Would you buy stocks without reviewing the audited financial statements of the businesses you are investing in? Of course not! But that is exactly what you do when you file your annual Federal income tax return and pay annual taxes to the US Treasury. You paid taxes to the IRS, but you never receive audited financial statements reporting how your income tax was allocated to the over 24 major Federal agencies that are headquartered in Washington, DC. Indeed, the latest Government Accountability Office’s (GAO) audit report on the U.S. Government’s consolidated financial statements states that the GAO was prevented from expressing an opinion on these consolidated financial statements. What is even more disturbing is that as a result of Section 405 of the Government Management Reform Act of 1994, Federal agencies were required to produce audited conolidated financial statements no later than March 1, 1997 and “each year thereafter”. Why has this never happened? Stay with us here on TaxView with Chris Moss CPA to find out why Americans pay tax every year to a government that cannot provide its citizens with audited financial statements.
Would you believe no audited financial consolidated statements exist for US Federal Agencies? If we rewind back to April 1998, Stephen Horn, then Chairman of the the House Subcommittee on Government Reform and Oversight, said the following regarding the lack of audited financial statements in Congressional Hearings: “If the US had to compete as private sector businesses do we would be out of business very quickly…” After the conclusion of the hearings in 1998 there were still no audited consolidated financial statements. Why not?
If we go back to 1999 Congressman Dan Burton of Indiana was asking the same question. As Chairman of the Committee on Government Reform. Burton acknowledges that similar to the previous year in 1997, the GAO was unable to render an opinion on the 1998 consolidated financial statements of the Federal Government. The GAO report confirmed “at least tens of billions of taxpayer dollars are being lost each year to fraud, waste, abuse and mismanagement in hundreds of Federal programs.” Committee Report 106-170. Unfortunately, year after year going forward we have heard much of the same.
As we head back to November 18, 2010 we spot Gene Dodaro, Acting Controller, during Congressional Confirmation Hearings. He pledges if confirmed to Controller to help agencies identify and reduce billions of dollars in improper payments. Later in that same year Dodaro, says he cannot render an opinion on the 2010 consolidated financial statements of the Federal Government because of widespread material internal control weakness. Dodaro went on to say that 19 of 24 major agencies did not get clean opinions on their financial statements and billions of dollars were missing or unaccounted for. Now fast forward to January 17, 2013. Dodaro now officially the Comptroller General of the United States releases the audited results for 2012 and 2011. Once again due to material weakness in internal control over financial reporting no opinion could be issued on the consolidated Federal financial statements.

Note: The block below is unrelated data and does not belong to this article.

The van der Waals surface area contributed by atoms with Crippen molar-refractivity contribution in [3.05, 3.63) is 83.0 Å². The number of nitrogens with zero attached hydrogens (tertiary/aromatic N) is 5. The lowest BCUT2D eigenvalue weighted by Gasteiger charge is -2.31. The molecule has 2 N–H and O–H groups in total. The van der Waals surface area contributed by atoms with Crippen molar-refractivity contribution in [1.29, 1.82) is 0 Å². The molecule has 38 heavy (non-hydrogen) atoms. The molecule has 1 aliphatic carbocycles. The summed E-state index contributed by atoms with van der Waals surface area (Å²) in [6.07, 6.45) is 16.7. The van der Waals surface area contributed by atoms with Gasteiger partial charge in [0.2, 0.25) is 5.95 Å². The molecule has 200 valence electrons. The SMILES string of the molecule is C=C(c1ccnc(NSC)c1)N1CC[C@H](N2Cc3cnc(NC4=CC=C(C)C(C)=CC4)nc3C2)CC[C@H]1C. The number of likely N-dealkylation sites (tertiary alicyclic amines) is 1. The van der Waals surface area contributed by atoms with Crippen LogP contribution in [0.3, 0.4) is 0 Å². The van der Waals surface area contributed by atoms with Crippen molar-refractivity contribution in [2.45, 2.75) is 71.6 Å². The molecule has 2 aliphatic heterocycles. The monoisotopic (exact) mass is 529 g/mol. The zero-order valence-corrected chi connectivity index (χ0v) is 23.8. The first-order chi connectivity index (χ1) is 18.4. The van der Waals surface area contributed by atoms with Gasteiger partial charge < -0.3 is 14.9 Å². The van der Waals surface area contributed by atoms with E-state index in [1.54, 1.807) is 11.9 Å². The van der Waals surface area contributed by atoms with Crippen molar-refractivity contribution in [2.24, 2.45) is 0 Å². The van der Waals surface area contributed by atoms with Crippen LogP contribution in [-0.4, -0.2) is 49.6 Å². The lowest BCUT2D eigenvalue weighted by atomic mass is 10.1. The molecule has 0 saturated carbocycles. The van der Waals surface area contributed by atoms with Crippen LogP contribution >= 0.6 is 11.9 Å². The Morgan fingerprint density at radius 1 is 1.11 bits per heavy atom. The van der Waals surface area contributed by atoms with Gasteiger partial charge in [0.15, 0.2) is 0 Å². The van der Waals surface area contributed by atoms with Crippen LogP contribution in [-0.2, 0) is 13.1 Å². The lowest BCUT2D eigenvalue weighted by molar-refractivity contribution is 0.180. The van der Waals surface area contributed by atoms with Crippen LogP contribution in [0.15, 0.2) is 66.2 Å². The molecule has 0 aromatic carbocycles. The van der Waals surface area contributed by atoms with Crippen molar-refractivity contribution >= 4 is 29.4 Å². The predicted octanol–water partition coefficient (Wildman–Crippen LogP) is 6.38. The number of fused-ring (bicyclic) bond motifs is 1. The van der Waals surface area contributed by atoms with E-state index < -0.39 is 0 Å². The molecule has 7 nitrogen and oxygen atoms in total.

Today is no better. The Government’s 2013 financial statements note that three impediments prevented the GAO from issuing audited consolidated financial statements 1, Serious financial management problems at DOD 2, Inability to adequately account for balances between entities and 3, ineffective process for preparing consolidated financial statements. Further reports released just months ago on July 9, 2014 indicate that there was an estimated $105.8 billion in improper payments in fiscal 2013 compared to $107.1 billion the prior year. Based on a year to year review since 1999, the US Government has had Trillions of dollars of improper, unaccounted for and missing payments that perhaps may never be found and accounted for.
In conclusion, it seems at least from the information that the Government Accountability Office is making available to the public, that the Federal Government has serious financial reporting issues. It sure would be nice if we could download a brief one page financial statement each April just before we electronically file our income tax return each year-- just to give us that secure feeling that our money is being invested wisely. Even if we received clean audited financial statements for just the most costly Federal agencies like Social Security, Health Human Services, Defense, and Homeland Security, that would be far a better improvement over what we receive now. Finally, if you feel that the Federal Government needs to be more accountable to you all, let your elected representatives know you want the Comptroller General of the United States to comply with the Government Management Reform Act of 1994 and produce audited consolidated Federal Agency financial statements required by law since 1997. Annual audited Government consolidated financial statements might just make April 15 a little less painful for us all. See you all then and thanks for joining us on TaxView with Chris Moss CPA.
Chris Moss CPA